Sikeston’s SPCP planning group meets for first time

Friday, June 26, 2020
Sikeston Department of Public Safety Chief Jim McMillen speaks Friday, June 26, 2020, prior to the start of the first planning group meeting to implement the “Strengthening Police and Community Partnerships” program sponsored by the Department of Justice. Various city officials and community members met virtually with Rita Valenciano of Kanas City, Mo., a representative for the Department of Justice’s Community Relations Services, to discuss the city’s needs. McMillen will provide a briefing of the meeting during the 5 p.m. Sikeston City Council Monday, June 29, 2020, at City Hall.
Leonna Heuring/Standard Democrat

SIKESTON — The City of Sikeston, Department of Public Safety and community members have taken the next step in implementing a program to improve the relationship between law enforcement and community members.

Early this month the Sikeston City Council unanimously approved the implementation of the “Strengthening Police and Community Partnerships” program sponsored by the Department of Justice.

On Friday, Sikeston city officials, including DPS Chief Jim McMillen, along with about 10-15 members of a planning group comprised of individuals who represent different aspects and demographics of the community, met for the first time at the Clinton Building. This planning group will ultimately select the SPCP committee members.

Members of planning group for Sikeston's “Strengthening Police and Community Partnerships” program sponsored by the Department of Justice chat prior to the group's first meeting Friday, June 26, 2020, at the Clinton Building in Sikeston.
Leonna Heuring/Standard Democrat

“The reason we’re putting this group together is to build relationships in the community,” McMillen said Friday. “We’ve had several incidents happen over the past month that we feel like — even before having those incidents — we didn’t have a good relationship with the community to begin with, and those incidents further degraded relationships.”

McMillen noted over time, DPS has done a poor job of interacting in the community, specifically the African-American community.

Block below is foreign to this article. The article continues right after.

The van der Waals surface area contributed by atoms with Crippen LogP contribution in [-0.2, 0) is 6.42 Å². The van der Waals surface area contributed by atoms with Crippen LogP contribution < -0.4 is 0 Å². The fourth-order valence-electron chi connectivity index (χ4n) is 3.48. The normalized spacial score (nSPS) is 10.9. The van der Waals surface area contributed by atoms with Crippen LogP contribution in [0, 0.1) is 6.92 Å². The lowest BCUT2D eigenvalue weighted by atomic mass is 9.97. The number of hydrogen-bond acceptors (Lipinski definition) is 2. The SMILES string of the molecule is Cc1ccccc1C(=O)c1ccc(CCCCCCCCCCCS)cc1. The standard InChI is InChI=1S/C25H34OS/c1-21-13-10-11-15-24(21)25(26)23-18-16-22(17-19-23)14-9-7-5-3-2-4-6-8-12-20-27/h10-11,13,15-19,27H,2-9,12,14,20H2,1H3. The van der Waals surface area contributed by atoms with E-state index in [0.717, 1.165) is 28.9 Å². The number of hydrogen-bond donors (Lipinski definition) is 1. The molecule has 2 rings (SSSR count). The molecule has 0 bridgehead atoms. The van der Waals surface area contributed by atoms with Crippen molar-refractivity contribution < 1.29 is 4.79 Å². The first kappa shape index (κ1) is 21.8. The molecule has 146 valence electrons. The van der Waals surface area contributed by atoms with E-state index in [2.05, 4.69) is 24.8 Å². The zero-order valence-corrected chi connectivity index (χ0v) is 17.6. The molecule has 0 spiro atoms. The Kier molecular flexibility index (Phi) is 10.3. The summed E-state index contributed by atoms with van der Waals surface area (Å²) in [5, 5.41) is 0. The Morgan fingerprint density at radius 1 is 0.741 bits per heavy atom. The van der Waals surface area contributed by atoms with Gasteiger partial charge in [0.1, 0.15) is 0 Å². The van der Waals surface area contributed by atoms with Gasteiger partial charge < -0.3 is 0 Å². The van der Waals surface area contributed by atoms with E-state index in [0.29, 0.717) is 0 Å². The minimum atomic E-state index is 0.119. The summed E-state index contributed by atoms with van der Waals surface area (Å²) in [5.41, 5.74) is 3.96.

“The goal that we have today with this planning group and SPCP and the Department of Justice is to rebuild some of those relationships,” McMillen said.

The program will prevent violence, solve criminal cases and keep both the police and community members safe, McMillen said.

“I’m really hopeful about this program,” McMillen said. “I think it’s what we need and I think it’s going to be a good thing. It’s not just participation on the community side, but we have to have participation on the public safety side as well.”

Those present at the Clinton Building held a virtual meeting with Rita Valenciano of Kanas City, Mo., representative for the Department of Justice’s Community Relations Services, or CRS. CRS was created by Title X of the 1964 Civil Rights Act, and Valenciano’s role is to provide mediation, facilitation, consultation and training services, which are confidential and offered without cost.

CRS addresses community tensions in response to alleged discrimination or harassment. In 2014, Valenciano assisted the City of Ferguson, Mo., working with community groups to facilitate dialogue with law enforcement and government agencies.

As part of Sikeston’s SPCP, Valenciano will help relay the community’s concerns to their superiors with the intention of mitigating a solution.

Friday’s meeting was closed to only those who are part of the planning group to ensure that all parties felt comfortable having an open discussion. McMillen will provide a briefing on the meeting during the Sikeston City Council meeting at 5 p.m. Monday at City Hall.

Lori Caldwell, who works for the Missouri Career Center in Sikeston, said she attended Friday’s planning group meeting as both a representative of the community and the economic workforce.

“I wanted to be a part of the healing and restoration process between the community, and, of course, the police force, and so whatever we can do to help bring that together, absolutely we will,” Caldwell said.

Kenny King, co-pastor of Grace Bible Fellowship Church in Sikeston and chaplain for Sikeston DPS, is also a member of the planning group. He said due to the history of tensions in Sikeston as well as the history between the Black community and police across the country, it’s important for the community to have a proper relationship now.

“It’s important to realize that we can move forward and that we have that working relationship so when you do have instances that happen — whether normal crime or a police-involved crime like the George Floyd case — the community can know: ‘OK. The police has already been working with us already.’

He continued: “They’re being more proactive than reactive, and you can squash some of the unrest. If the community knows the police already has your best interest at heart, you’re more willing to work with them than if they pop up after the fact instead. They’ve seen your face already. They know you’re there in peaceful times and not just when there’s a crime.”

Sikeston City Manager Jon “J.D.” Douglass, who was also on hand for Friday’s meeting, said implementing the program is a positive step for the community.

“It gives us hope people can get together and talk about the future of the community while working together as a community,” he said.

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